It has become quite obvious that the early release mechanism for escrowed funds is becoming the norm and not an exception. The whole concept of early release arose at the end of 2011 when it became apparent that USCIS was not going to undertake premium processing for I-526 Petitions. I was one of the initial architects of the early release concept when it became obvious the developers could not wait one and half to two years to receive funds after I-526 approval given the substantial time delays in receiving adjudication.

Since that time, the industry has evolved and come up with may complicated options related to the early release concept which will be discussed below.

  1. Holdback Concept. Rather than having a complete early release of funds, a portion of the capital contribution of an investor would be held back in an account and serve as a pool to cover all denied investors so that if only a smaller percentage of investors were denied [assuming no project denial], then the held back fund would be able to fund a refund to an investor in a timely manner. This concept has taken hold with escrow holdbacks ranging typically from 20% to 50%.
  2. Interim Escrow Funding Requirements. Many escrow agent banks require a certain minimum amount of capital be funded in order to ensure that there is a sufficient amount of proceeds to fund denials based upon a percentage of the total capital raise so that there is at least few million dollars more in escrow to cover refunds to a sufficient number of investors.
  3. Investor Substitution Concept. Documents are now containing language which typically provide for a time period for the new commercial enterprise (NCE) to substitute denied investor with another investor in order to avoid having to use escrowed funds and to refund the investor except to the extent the specific investor’s holdback amount that may be maintained in escrowed. The concept would be that if the project is otherwise successful, it should not be difficult to find a substitute within a reasonable period of time (typically anywhere from three to six months).
  4. As a fallback to not having sufficient funds in escrow and not being able to substitute an investor, the backup is a developer guaranty of refund so that the loan proceeds are effectively refunded. In many cases the developer guaranty of refund is further supported by the principals or the holding company of the developer likewise guaranteeing the refund payment if it is not otherwise made by the holdback account and/or NCE based upon obtaining a substitute investor. In connection with that, escrow agents are examining the financial statements of the developer and/or of the guarantor in order to gain comfort that the ability to refund is available.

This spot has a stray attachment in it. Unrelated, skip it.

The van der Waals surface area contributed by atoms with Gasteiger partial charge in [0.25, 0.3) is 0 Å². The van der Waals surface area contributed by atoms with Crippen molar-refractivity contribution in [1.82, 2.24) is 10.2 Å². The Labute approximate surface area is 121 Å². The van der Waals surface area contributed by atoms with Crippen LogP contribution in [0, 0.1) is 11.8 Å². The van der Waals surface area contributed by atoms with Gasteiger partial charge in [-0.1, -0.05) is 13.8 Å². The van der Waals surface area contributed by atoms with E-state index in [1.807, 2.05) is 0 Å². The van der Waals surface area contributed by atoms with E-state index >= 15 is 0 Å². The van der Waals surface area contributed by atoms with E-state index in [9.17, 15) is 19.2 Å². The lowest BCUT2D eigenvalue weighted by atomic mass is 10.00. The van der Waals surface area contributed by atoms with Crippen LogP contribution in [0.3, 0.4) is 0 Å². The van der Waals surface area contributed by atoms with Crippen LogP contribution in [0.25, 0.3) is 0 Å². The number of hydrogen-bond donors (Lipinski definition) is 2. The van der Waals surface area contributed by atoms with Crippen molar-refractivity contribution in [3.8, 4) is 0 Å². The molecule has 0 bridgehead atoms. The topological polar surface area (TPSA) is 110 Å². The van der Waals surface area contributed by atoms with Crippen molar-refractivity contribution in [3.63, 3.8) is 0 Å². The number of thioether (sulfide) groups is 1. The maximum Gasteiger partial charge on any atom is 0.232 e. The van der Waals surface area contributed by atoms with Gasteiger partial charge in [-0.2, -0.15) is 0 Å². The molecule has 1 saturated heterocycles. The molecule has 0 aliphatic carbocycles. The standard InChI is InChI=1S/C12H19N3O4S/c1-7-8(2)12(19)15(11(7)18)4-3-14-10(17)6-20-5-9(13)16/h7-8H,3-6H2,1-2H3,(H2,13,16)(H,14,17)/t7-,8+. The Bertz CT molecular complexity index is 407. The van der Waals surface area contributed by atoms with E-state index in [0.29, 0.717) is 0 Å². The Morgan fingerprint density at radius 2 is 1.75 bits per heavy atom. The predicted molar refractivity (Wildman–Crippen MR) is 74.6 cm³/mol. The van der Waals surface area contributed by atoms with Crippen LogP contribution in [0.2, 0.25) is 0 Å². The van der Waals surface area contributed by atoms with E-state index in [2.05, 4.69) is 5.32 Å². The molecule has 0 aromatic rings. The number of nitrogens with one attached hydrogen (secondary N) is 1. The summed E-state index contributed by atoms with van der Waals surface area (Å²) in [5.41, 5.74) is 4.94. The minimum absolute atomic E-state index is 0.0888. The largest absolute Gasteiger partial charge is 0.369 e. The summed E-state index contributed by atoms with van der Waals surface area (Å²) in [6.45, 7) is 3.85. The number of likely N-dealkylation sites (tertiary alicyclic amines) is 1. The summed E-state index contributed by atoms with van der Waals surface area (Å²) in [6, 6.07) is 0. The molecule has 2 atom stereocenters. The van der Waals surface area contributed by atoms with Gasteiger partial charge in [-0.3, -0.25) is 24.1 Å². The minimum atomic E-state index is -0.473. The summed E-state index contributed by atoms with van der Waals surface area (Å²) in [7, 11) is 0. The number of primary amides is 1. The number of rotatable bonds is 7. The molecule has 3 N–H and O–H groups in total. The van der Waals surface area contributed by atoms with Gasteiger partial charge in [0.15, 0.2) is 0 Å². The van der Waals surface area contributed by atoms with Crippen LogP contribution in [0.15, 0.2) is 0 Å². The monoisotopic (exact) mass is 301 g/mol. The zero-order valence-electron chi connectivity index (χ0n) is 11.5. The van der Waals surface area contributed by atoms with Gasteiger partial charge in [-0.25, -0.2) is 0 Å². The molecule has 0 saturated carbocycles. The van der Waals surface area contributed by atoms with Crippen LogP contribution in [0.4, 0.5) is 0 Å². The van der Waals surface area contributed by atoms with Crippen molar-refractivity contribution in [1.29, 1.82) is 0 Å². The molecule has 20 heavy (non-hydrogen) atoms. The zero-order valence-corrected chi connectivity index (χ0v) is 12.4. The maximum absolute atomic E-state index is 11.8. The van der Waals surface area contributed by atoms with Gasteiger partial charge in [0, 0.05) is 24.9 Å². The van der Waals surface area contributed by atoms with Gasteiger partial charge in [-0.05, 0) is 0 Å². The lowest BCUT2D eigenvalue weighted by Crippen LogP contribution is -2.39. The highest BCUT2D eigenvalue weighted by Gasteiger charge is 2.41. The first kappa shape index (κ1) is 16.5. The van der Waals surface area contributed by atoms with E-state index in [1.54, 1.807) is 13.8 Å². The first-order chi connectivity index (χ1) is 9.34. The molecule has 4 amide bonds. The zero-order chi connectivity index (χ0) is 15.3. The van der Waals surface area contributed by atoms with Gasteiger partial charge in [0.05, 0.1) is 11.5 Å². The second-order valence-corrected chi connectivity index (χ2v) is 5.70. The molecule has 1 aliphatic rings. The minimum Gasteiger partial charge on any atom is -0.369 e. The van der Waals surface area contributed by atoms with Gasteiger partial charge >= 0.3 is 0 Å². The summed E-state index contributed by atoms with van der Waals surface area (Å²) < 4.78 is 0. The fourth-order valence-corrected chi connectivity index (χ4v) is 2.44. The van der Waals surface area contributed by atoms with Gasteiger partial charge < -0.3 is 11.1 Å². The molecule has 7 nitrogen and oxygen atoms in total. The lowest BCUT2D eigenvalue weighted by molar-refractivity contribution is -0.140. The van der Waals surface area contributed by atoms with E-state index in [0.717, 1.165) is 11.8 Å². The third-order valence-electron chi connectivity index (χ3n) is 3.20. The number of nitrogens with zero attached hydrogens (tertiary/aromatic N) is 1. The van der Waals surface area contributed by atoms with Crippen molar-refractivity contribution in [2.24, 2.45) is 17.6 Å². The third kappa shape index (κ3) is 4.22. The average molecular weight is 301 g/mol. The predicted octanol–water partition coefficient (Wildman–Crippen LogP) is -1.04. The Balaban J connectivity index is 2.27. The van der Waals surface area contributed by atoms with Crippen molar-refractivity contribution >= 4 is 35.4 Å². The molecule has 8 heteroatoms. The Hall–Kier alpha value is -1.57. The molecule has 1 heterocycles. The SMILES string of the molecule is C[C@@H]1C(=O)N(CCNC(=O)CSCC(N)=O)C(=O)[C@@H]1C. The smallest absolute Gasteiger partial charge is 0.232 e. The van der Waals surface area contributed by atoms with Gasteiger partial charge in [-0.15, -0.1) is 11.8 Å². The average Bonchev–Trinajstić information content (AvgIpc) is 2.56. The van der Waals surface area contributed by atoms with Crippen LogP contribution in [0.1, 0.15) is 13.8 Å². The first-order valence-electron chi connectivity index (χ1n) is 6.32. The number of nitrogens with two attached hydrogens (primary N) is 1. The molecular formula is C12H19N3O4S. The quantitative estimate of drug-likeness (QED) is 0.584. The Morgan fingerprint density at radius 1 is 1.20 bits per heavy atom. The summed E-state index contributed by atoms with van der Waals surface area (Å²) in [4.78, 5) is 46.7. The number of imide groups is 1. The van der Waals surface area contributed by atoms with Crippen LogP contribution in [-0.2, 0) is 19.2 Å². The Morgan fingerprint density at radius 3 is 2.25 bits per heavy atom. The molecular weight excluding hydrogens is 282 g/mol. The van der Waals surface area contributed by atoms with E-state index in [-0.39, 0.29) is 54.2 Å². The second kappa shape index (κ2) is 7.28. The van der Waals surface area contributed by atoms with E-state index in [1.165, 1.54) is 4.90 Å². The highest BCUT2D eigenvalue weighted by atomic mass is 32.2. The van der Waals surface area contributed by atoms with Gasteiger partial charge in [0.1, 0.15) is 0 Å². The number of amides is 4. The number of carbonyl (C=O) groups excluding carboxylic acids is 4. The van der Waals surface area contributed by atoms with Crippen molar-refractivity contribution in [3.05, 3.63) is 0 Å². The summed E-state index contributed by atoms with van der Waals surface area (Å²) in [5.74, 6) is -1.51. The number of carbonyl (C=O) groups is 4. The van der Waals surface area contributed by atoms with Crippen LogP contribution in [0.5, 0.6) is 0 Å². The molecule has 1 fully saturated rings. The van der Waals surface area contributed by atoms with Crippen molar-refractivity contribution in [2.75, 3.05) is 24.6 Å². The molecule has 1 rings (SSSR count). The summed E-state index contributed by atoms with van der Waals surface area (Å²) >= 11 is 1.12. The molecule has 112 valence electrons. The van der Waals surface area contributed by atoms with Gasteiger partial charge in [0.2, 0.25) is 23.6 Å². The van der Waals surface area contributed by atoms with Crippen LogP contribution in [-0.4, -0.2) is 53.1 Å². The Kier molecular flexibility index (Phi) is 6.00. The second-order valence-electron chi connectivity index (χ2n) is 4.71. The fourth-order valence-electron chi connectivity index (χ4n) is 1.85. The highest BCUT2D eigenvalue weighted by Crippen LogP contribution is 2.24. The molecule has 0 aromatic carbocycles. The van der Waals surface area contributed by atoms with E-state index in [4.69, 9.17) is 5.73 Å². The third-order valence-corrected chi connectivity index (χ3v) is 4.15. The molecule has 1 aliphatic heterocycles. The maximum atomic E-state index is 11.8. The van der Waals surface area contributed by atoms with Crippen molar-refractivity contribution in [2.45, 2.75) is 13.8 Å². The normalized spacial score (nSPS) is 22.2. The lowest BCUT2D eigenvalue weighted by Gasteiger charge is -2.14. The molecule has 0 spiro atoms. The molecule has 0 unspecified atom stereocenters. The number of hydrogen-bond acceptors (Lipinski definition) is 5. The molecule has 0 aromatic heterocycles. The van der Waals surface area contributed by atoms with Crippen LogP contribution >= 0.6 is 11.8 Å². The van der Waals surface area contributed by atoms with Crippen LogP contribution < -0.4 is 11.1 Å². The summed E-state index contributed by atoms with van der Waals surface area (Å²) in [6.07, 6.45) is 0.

A whole new industry arose based upon the early release concept involving I-526 insurance which in a nutshell provides the immediate refund of a denied investors capital contribution amount by an insurance company who in effect takes the place of the investor in the NCE by providing funding for the investor as well as enabling the developer to receive all escrowed proceeds without any holdback fund. Of course, this insurance comes at a cost which may vary depending upon who is the provider. Typically, these insurance policies have three outs which include the following:

  1. Fraud
  2. Voluntary withdrawal of the petition
  3. Change in the law subsequent to the filing of the I-526 petition the otherwise results in the I-526 being denied due to such change.

Another seldom used concept of overcoming extensive time review process is the seeking of expedited review, which is rarely granted but has been utilized in certain cases. Click here for an article addressing one such case which had a significant governmental benefit that supported the expedited review petitions filed in order that the developer can access to funds in a much quicker basis without needing to address the early release concept.

This area has and will continue to evolve as new financial models are developed.